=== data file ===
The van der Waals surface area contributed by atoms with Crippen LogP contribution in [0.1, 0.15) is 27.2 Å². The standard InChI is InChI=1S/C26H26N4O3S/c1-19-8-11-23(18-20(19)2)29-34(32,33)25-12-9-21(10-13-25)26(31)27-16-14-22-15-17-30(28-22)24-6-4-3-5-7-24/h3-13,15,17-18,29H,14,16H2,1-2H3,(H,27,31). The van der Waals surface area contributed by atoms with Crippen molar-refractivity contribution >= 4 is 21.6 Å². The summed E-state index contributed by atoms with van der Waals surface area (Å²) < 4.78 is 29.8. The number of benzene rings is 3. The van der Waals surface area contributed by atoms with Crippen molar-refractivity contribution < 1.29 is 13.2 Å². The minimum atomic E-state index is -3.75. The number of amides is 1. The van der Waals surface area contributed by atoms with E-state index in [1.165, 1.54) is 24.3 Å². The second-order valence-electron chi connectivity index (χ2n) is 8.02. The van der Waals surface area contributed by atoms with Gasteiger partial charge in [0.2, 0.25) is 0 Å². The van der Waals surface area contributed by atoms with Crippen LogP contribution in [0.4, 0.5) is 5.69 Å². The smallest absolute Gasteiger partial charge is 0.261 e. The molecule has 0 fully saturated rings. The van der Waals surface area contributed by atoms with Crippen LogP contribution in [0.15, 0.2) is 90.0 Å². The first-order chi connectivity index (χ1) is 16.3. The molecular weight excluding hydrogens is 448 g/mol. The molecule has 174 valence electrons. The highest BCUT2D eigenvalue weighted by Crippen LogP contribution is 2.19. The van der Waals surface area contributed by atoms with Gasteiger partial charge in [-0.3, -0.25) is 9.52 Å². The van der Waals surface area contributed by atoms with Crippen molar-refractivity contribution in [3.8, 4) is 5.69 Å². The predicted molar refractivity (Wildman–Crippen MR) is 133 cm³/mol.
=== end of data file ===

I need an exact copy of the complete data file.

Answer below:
The van der Waals surface area contributed by atoms with Crippen LogP contribution in [0.1, 0.15) is 27.2 Å². The standard InChI is InChI=1S/C26H26N4O3S/c1-19-8-11-23(18-20(19)2)29-34(32,33)25-12-9-21(10-13-25)26(31)27-16-14-22-15-17-30(28-22)24-6-4-3-5-7-24/h3-13,15,17-18,29H,14,16H2,1-2H3,(H,27,31). The van der Waals surface area contributed by atoms with Crippen molar-refractivity contribution >= 4 is 21.6 Å². The summed E-state index contributed by atoms with van der Waals surface area (Å²) < 4.78 is 29.8. The number of benzene rings is 3. The van der Waals surface area contributed by atoms with Crippen molar-refractivity contribution < 1.29 is 13.2 Å². The minimum atomic E-state index is -3.75. The number of amides is 1. The van der Waals surface area contributed by atoms with E-state index in [1.165, 1.54) is 24.3 Å². The second-order valence-electron chi connectivity index (χ2n) is 8.02. The van der Waals surface area contributed by atoms with Gasteiger partial charge in [0.2, 0.25) is 0 Å². The van der Waals surface area contributed by atoms with Crippen LogP contribution in [0.4, 0.5) is 5.69 Å². The smallest absolute Gasteiger partial charge is 0.261 e. The molecule has 0 fully saturated rings. The van der Waals surface area contributed by atoms with Crippen LogP contribution in [0.15, 0.2) is 90.0 Å². The first-order chi connectivity index (χ1) is 16.3. The molecular weight excluding hydrogens is 448 g/mol. The molecule has 174 valence electrons. The highest BCUT2D eigenvalue weighted by Crippen LogP contribution is 2.19. The van der Waals surface area contributed by atoms with Gasteiger partial charge in [-0.3, -0.25) is 9.52 Å². The van der Waals surface area contributed by atoms with Crippen molar-refractivity contribution in [3.8, 4) is 5.69 Å². The predicted molar refractivity (Wildman–Crippen MR) is 133 cm³/mol.